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Lecture 4

ANTB22 Lecture 4.rtf

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Department
Anthropology
Course
ANTB22H3
Professor
Joyce Parga
Semester
Winter

Description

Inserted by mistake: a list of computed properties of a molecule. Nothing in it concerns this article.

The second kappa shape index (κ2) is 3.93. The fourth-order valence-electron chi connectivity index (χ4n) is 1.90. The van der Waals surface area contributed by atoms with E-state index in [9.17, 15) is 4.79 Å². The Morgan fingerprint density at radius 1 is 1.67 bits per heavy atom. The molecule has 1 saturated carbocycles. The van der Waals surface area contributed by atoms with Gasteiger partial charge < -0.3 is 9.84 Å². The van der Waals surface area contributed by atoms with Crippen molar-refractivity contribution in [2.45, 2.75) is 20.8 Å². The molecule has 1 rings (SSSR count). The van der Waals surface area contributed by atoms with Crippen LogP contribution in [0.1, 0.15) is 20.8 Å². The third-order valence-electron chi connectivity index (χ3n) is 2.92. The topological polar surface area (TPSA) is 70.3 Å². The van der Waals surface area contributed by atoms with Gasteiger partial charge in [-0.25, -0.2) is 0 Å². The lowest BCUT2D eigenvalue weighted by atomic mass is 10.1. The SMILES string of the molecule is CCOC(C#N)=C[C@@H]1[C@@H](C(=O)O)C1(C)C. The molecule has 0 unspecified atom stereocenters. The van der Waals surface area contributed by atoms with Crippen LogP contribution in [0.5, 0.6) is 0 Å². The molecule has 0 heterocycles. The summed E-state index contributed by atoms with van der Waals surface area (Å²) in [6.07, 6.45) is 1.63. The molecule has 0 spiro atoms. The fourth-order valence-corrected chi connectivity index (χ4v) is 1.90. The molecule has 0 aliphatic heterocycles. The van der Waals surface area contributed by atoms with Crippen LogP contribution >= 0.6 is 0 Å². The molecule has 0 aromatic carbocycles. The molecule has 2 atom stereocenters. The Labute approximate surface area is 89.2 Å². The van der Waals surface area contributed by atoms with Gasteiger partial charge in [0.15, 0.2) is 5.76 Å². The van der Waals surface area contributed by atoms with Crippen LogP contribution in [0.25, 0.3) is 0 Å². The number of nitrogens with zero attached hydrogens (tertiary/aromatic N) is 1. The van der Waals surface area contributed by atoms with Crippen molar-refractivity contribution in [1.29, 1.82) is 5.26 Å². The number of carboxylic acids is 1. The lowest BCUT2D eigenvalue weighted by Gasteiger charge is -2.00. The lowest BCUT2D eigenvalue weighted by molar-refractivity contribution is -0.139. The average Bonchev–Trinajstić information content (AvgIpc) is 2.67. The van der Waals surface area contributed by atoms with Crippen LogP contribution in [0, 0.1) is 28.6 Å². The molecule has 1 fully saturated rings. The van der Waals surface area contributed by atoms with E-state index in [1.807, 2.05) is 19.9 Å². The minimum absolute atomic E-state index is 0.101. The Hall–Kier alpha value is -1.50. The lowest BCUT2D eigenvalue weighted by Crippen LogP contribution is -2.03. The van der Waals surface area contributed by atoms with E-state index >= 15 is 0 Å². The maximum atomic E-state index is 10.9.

January31:Lecture4,ForagingandPredation ✓ Dietary Categories ⁃ frugivore: fruits ⁃ folivore : leaves ⁃ gumnivore : tree sap, gum ⁃ faunivore : animal prey (insects and vertebrates) ⁃ insectivore : insects ⁃ omnivore: varied diet , example: chimpanzee *category based on what animal MOSTLY eats, different sites they will eat different fruits based on what the sites have * ✓ Dietary Dependence on Body Size ⁃ see strier, pg. 153 ⁃ strong relationship between body size and diet ⁃ above x axis: shows body size across x axis ⁃ very small = eat mostly insects ⁃ big (gorilla) = eat mostly leaves ⁃ vast majority of primates eat fruits, middle size eat lots of fruits. ⁃ linear spectrum ✓ Primate Diets a& Body size ⁃ the smallest primates (<1kg) ten to be mostly insectivorous ⁃ the largest primates tend to be mostly folivorousbbbbb ⁃ many primates are mostly frugivorous.. ⁃ those that are small to medium side also eat insebbcts (squirrel monkey) ⁃ those that are medium to large side also eat leaves (spider monkey) ⁃ gumnivores tend to be small-bodied ⁃ "Kay's Threshold" - 500 grams ⁃ he realized that body size and primate diet and interesting shift that happens at 500g ⁃ found that insectivores tend to weigh less than this limit = they eat insects ⁃ no folivore is smaller than this weight = they aren't any folivores under 500g ✓ Primate Foods ⁃ fruit:bbnn ⁃ high in sugar (has lots of calories) ⁃ good for sugar but low in protein ⁃ primates get protein from leaves ⁃ must travel farther to find fruits (means longer daily path lengths) ⁃ fruits are patchily distributed ⁃ how do primates gt protein in their diet? ⁃ eating insects = difficult to catch and they're small! ⁃ eating leaves (and shoots and buds) = they're a low energy resource, so must eat a large amount so challenging for primates to meet protein requirements ⁃ ex. tarsier (small and eats insects) ⁃ issues with folivory ⁃ leaves are hard to digest ⁃ secondary compounds ( tannins, alkaloids) ⁃ so sometimes primates eat younger leaves bc low level of tannins ⁃ primates stomachs don't have the enzymes needed to break down cellulose ⁃ so they need gut micro-organisms that digest leaves for primates ✓ Gut adaptations ⁃ strier, pg 149 ⁃ first one : long small intestine (cerco ⁃ cebus) = frugivore adaptation ⁃ last three: macaca colobus, lepilemur = folivore adaptations ⁃ eat lots of fruits, you have long and increase surface area for absorption for digestion. long and small ⁃ folivore: need lots of chambers, complex stomach for extra space in stomach for micro-organism to digest and absorb nutrients . ⁃ enlarged large intestine: ⁃ large caecum: elongated caecum - adaptation if folivore, difficult to breakdown leaves ⁃ complex stomach is adaptation for what dietary adaptation ? = folivore adaptations ******* midterm questions ✓ Dental Adaptations ⁃ Frugivore Teeth: molar low, rounded cusps (cercocebus, steles) = ⁃ Folivore Teeth: molar sharp, shearing, crests (propithecus presbytis) = increase surface area and need to chew leaves so need sharp shearing crests teeth to cut it down ⁃ strier, 149 ✓ Dental adaptations ⁃ papio = broad incisors = frugivore teeth ⁃ alouatta = small incisors = folivore teeth ✓ 2 forms of competition ⁃ contest competition: when a resource can be monopolized (controlled) by a single individual or group and can be fought over ⁃ can have contest competition over a women too , women can be a resource too ⁃ high dominance status is a major benefit bc resource can be fought over ⁃ scramble competition when a resource is exploited by the individual that arrives and uses it first ⁃ example: grass is widespread available, so cannot be monopolized so whoever goes there and eats it first ⁃ dominance does NOT benefit an a
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